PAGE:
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April 1, 2013

Don’t Be Afraid. ~ Vrindavan Rao

Everyday Bhagavad-Gita: Fear.

Verse 1.29: My whole body is trembling, my hair is standing on end, my bow Gandiva is slipping from my hand, and my skin is burning.

 Your pulse begins to race, your mind spins and before you know it, you’re gripped in it’s clutches: Fear.

The reason fear arises is due to our identification with the material world. In particular, the material body. That’s right, that prized possession of yours which you decorate everyday and identify as your “self” is the cause of fear. It actually makes sense if you stop and think about it. Every single thing we are afraid has some connection with our body. Whether it be direct physical harm to our bodies, a wrong perception of our body, or the bodies of those who are close to our body, etc.

As a result of that fear, our bodies exhibit their fearful conditions in many ways. And, as most of us have experienced, there’s no way to prevent this from happening, just as the presence of heat in the body results in redness.

And, although many self-help “experts” and persons claim to have tricks for overcoming fear, they can’t claim to eradicate it completely. Why?

Because they are all presenting material solutions.

Albert Einstein once said, “We can’t solve problems by using the same kind of thinking we used when we created them.” Similarly, fear is a problem we have due to our identification with the material, e.g., our bodies. Hence, trying to overcome fear while identifying with the body is an futile attempt to solve a material problem on the material platform.

Guess what? It can’t be done!

Spiritual intelligence and knowledge is the only real solution.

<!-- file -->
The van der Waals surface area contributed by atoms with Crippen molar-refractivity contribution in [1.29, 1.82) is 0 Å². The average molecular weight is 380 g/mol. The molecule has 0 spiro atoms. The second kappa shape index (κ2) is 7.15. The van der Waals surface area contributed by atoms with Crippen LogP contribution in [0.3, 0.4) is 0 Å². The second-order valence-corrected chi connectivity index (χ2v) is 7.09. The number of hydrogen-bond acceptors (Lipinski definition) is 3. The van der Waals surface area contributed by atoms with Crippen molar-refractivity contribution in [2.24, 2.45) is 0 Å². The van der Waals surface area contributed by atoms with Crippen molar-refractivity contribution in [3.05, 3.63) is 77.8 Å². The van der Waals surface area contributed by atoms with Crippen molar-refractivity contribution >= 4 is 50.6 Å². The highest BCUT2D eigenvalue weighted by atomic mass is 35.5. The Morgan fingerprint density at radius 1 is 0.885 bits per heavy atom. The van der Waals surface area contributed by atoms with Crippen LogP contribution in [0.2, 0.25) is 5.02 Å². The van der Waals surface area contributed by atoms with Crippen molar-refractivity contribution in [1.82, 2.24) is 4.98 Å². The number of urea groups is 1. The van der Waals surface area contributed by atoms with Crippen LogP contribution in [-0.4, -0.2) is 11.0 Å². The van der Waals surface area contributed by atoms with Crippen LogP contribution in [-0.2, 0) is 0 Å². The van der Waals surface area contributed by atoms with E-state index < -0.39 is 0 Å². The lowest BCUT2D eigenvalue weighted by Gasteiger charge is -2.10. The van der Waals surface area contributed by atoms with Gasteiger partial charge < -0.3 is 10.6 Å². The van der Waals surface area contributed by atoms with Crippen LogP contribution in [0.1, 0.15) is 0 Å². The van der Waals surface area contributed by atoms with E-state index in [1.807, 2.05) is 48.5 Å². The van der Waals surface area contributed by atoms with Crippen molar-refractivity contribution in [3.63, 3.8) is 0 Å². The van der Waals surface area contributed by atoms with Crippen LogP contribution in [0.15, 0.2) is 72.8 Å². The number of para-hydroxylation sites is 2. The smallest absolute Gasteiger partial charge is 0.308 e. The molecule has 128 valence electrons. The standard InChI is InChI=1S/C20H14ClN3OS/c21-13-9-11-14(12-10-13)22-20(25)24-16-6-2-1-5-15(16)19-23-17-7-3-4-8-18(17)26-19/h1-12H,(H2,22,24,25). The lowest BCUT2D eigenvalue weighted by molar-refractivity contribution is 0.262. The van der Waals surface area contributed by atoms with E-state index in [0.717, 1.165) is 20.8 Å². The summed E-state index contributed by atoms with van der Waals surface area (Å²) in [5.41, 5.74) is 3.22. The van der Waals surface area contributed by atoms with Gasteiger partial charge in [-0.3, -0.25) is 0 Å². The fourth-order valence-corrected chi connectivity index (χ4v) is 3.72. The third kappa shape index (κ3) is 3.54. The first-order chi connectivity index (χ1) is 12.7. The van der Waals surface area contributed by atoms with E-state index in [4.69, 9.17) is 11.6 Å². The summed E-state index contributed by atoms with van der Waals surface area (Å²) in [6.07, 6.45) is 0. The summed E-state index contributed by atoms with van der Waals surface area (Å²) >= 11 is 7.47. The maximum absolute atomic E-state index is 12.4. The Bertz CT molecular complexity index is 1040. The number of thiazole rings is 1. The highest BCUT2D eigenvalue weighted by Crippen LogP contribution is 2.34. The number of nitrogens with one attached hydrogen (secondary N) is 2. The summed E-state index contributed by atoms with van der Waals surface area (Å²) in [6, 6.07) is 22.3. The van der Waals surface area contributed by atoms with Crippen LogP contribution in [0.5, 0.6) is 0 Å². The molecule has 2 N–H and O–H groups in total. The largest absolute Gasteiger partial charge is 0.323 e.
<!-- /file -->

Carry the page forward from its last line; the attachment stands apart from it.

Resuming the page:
This is the gift the Gita bestows upon the eager and sincere reader. It gives us the knowledge and evidence that we are not this body; instead we are spiritual beings having a material experience and part of that material experience is having a material body which is a cause of so many of our problems.

And so, if we can actually realize the teachings of the Gita and put them into practice, then we are pulled out of our illusions. We gain a new perspective and more importantly, come to perceive our true identity and the crux of our existence:

Material identification is what binds us and causes us to suffer and the Gita provides us a way out.

 

Vrindavan Rao was born into the bhakti tradition and grew up enveloped in it. However, her personal discovery of the bhakti path began in 2004 when had the opportunity to go to a Vedic College in Belgium and from that time she has embraced it completely. Her love for travel has given her the opportunity to study Vedic texts, such as the Bhagavad-gita, in places such as India, Canada, Belgium, Ukraine and the United States under the guidance of several advanced practitioners. She especially loves the Gita and refers to it as her “Guidebook for Life” since it contains practical answers for complicated questions and is currently writing a daily blog on every verse of the Gita.

Her background is in science and she not only has a Bacherlor’s degree in Biochemistry, but also a Masters in Laboratory Medicine and Pathobiology. In her free time she loves to write, read, give presentations, sing and work out.

Editor: Thaddeus Haas

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